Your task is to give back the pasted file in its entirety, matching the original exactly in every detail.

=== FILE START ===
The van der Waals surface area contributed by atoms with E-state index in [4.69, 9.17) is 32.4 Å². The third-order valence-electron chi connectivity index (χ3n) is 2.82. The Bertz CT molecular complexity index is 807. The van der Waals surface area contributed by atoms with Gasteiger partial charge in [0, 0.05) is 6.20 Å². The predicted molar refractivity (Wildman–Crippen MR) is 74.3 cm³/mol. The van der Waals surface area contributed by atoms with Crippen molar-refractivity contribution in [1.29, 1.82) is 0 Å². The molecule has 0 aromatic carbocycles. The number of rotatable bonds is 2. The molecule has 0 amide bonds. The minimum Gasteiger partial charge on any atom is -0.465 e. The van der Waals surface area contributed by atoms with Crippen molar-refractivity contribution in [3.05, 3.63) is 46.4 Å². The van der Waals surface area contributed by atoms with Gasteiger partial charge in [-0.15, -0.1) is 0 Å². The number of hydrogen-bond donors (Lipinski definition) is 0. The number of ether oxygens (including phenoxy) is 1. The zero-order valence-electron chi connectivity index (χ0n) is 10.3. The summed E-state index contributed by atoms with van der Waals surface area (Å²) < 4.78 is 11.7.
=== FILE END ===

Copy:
The van der Waals surface area contributed by atoms with E-state index in [4.69, 9.17) is 32.4 Å². The third-order valence-electron chi connectivity index (χ3n) is 2.82. The Bertz CT molecular complexity index is 807. The van der Waals surface area contributed by atoms with Gasteiger partial charge in [0, 0.05) is 6.20 Å². The predicted molar refractivity (Wildman–Crippen MR) is 74.3 cm³/mol. The van der Waals surface area contributed by atoms with Crippen molar-refractivity contribution in [1.29, 1.82) is 0 Å². The molecule has 0 aromatic carbocycles. The number of rotatable bonds is 2. The molecule has 0 amide bonds. The minimum Gasteiger partial charge on any atom is -0.465 e. The van der Waals surface area contributed by atoms with Crippen molar-refractivity contribution in [3.05, 3.63) is 46.4 Å². The van der Waals surface area contributed by atoms with Gasteiger partial charge in [-0.15, -0.1) is 0 Å². The number of hydrogen-bond donors (Lipinski definition) is 0. The number of ether oxygens (including phenoxy) is 1. The zero-order valence-electron chi connectivity index (χ0n) is 10.3. The summed E-state index contributed by atoms with van der Waals surface area (Å²) < 4.78 is 11.7.